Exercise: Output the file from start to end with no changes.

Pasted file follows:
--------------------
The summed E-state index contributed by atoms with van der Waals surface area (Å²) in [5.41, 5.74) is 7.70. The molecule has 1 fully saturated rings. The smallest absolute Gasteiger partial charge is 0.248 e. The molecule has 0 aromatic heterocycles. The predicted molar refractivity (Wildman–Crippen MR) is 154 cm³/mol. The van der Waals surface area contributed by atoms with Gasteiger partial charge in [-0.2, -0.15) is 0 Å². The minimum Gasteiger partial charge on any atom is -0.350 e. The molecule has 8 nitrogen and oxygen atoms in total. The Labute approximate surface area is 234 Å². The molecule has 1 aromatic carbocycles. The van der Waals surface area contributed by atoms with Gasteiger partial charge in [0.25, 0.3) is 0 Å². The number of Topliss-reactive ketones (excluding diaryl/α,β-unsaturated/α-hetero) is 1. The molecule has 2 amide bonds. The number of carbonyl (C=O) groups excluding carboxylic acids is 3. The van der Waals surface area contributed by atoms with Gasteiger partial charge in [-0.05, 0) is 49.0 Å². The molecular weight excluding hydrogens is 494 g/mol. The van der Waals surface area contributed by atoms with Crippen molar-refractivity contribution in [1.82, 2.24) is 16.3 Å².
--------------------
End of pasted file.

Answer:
The summed E-state index contributed by atoms with van der Waals surface area (Å²) in [5.41, 5.74) is 7.70. The molecule has 1 fully saturated rings. The smallest absolute Gasteiger partial charge is 0.248 e. The molecule has 0 aromatic heterocycles. The predicted molar refractivity (Wildman–Crippen MR) is 154 cm³/mol. The van der Waals surface area contributed by atoms with Gasteiger partial charge in [-0.2, -0.15) is 0 Å². The minimum Gasteiger partial charge on any atom is -0.350 e. The molecule has 8 nitrogen and oxygen atoms in total. The Labute approximate surface area is 234 Å². The molecule has 1 aromatic carbocycles. The van der Waals surface area contributed by atoms with Gasteiger partial charge in [0.25, 0.3) is 0 Å². The number of Topliss-reactive ketones (excluding diaryl/α,β-unsaturated/α-hetero) is 1. The molecule has 2 amide bonds. The number of carbonyl (C=O) groups excluding carboxylic acids is 3. The van der Waals surface area contributed by atoms with Gasteiger partial charge in [-0.05, 0) is 49.0 Å². The molecular weight excluding hydrogens is 494 g/mol. The van der Waals surface area contributed by atoms with Crippen molar-refractivity contribution in [1.82, 2.24) is 16.3 Å².